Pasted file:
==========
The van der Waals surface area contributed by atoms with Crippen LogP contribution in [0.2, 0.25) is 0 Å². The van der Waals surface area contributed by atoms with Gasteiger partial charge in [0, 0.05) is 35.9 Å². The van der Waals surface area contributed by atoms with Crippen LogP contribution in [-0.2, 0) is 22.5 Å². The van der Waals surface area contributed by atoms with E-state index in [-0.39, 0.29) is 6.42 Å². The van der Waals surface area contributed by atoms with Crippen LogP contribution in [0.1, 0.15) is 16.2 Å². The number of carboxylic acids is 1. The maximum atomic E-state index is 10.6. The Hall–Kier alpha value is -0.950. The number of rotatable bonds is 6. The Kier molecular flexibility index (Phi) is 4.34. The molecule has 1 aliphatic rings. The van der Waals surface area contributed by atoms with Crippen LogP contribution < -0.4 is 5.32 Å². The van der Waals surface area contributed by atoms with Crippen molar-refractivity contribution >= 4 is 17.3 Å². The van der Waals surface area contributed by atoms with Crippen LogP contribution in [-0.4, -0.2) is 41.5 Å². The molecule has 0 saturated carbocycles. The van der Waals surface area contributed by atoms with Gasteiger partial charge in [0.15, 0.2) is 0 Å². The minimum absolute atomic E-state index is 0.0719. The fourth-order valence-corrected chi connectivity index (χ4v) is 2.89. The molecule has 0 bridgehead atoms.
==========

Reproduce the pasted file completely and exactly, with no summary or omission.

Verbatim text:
The van der Waals surface area contributed by atoms with Crippen LogP contribution in [0.2, 0.25) is 0 Å². The van der Waals surface area contributed by atoms with Gasteiger partial charge in [0, 0.05) is 35.9 Å². The van der Waals surface area contributed by atoms with Crippen LogP contribution in [-0.2, 0) is 22.5 Å². The van der Waals surface area contributed by atoms with E-state index in [-0.39, 0.29) is 6.42 Å². The van der Waals surface area contributed by atoms with Crippen LogP contribution in [0.1, 0.15) is 16.2 Å². The number of carboxylic acids is 1. The maximum atomic E-state index is 10.6. The Hall–Kier alpha value is -0.950. The number of rotatable bonds is 6. The Kier molecular flexibility index (Phi) is 4.34. The molecule has 1 aliphatic rings. The van der Waals surface area contributed by atoms with Crippen LogP contribution < -0.4 is 5.32 Å². The van der Waals surface area contributed by atoms with Crippen molar-refractivity contribution >= 4 is 17.3 Å². The van der Waals surface area contributed by atoms with Crippen LogP contribution in [-0.4, -0.2) is 41.5 Å². The molecule has 0 saturated carbocycles. The van der Waals surface area contributed by atoms with Gasteiger partial charge in [0.15, 0.2) is 0 Å². The minimum absolute atomic E-state index is 0.0719. The fourth-order valence-corrected chi connectivity index (χ4v) is 2.89. The molecule has 0 bridgehead atoms.